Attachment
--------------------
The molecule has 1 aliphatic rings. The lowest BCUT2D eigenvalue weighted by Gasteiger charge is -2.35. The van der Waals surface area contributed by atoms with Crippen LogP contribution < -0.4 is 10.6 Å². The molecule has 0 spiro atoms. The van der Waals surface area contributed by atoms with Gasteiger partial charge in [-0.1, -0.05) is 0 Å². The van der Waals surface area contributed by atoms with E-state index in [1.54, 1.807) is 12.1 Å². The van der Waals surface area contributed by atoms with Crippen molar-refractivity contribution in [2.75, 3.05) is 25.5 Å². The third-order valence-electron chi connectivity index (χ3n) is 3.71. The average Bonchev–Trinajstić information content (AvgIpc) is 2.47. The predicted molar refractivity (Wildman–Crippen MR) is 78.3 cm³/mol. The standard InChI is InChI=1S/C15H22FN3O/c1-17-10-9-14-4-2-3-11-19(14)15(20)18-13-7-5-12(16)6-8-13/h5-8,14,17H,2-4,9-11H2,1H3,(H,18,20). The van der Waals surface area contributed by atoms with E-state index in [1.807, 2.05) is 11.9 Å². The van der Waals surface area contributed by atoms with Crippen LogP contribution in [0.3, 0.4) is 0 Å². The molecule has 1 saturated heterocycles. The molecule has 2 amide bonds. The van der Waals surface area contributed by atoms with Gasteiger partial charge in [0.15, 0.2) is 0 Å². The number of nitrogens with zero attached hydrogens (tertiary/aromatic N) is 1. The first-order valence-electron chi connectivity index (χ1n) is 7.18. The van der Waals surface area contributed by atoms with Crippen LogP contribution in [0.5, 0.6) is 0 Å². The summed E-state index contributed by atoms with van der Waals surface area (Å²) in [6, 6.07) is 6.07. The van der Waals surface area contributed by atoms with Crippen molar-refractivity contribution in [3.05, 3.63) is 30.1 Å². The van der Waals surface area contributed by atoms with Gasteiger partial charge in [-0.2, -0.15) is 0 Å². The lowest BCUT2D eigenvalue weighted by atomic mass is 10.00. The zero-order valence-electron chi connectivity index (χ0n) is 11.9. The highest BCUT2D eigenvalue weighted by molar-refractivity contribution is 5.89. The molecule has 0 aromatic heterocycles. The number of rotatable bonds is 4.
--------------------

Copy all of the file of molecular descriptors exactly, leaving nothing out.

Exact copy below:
The molecule has 1 aliphatic rings. The lowest BCUT2D eigenvalue weighted by Gasteiger charge is -2.35. The van der Waals surface area contributed by atoms with Crippen LogP contribution < -0.4 is 10.6 Å². The molecule has 0 spiro atoms. The van der Waals surface area contributed by atoms with Gasteiger partial charge in [-0.1, -0.05) is 0 Å². The van der Waals surface area contributed by atoms with E-state index in [1.54, 1.807) is 12.1 Å². The van der Waals surface area contributed by atoms with Crippen molar-refractivity contribution in [2.75, 3.05) is 25.5 Å². The third-order valence-electron chi connectivity index (χ3n) is 3.71. The average Bonchev–Trinajstić information content (AvgIpc) is 2.47. The predicted molar refractivity (Wildman–Crippen MR) is 78.3 cm³/mol. The standard InChI is InChI=1S/C15H22FN3O/c1-17-10-9-14-4-2-3-11-19(14)15(20)18-13-7-5-12(16)6-8-13/h5-8,14,17H,2-4,9-11H2,1H3,(H,18,20). The van der Waals surface area contributed by atoms with E-state index in [1.807, 2.05) is 11.9 Å². The van der Waals surface area contributed by atoms with Crippen LogP contribution in [0.3, 0.4) is 0 Å². The molecule has 1 saturated heterocycles. The molecule has 2 amide bonds. The van der Waals surface area contributed by atoms with Gasteiger partial charge in [0.15, 0.2) is 0 Å². The number of nitrogens with zero attached hydrogens (tertiary/aromatic N) is 1. The first-order valence-electron chi connectivity index (χ1n) is 7.18. The van der Waals surface area contributed by atoms with Crippen LogP contribution in [0.5, 0.6) is 0 Å². The summed E-state index contributed by atoms with van der Waals surface area (Å²) in [6, 6.07) is 6.07. The van der Waals surface area contributed by atoms with Crippen molar-refractivity contribution in [3.05, 3.63) is 30.1 Å². The van der Waals surface area contributed by atoms with Gasteiger partial charge in [-0.2, -0.15) is 0 Å². The lowest BCUT2D eigenvalue weighted by atomic mass is 10.00. The zero-order valence-electron chi connectivity index (χ0n) is 11.9. The highest BCUT2D eigenvalue weighted by molar-refractivity contribution is 5.89. The molecule has 0 aromatic heterocycles. The number of rotatable bonds is 4.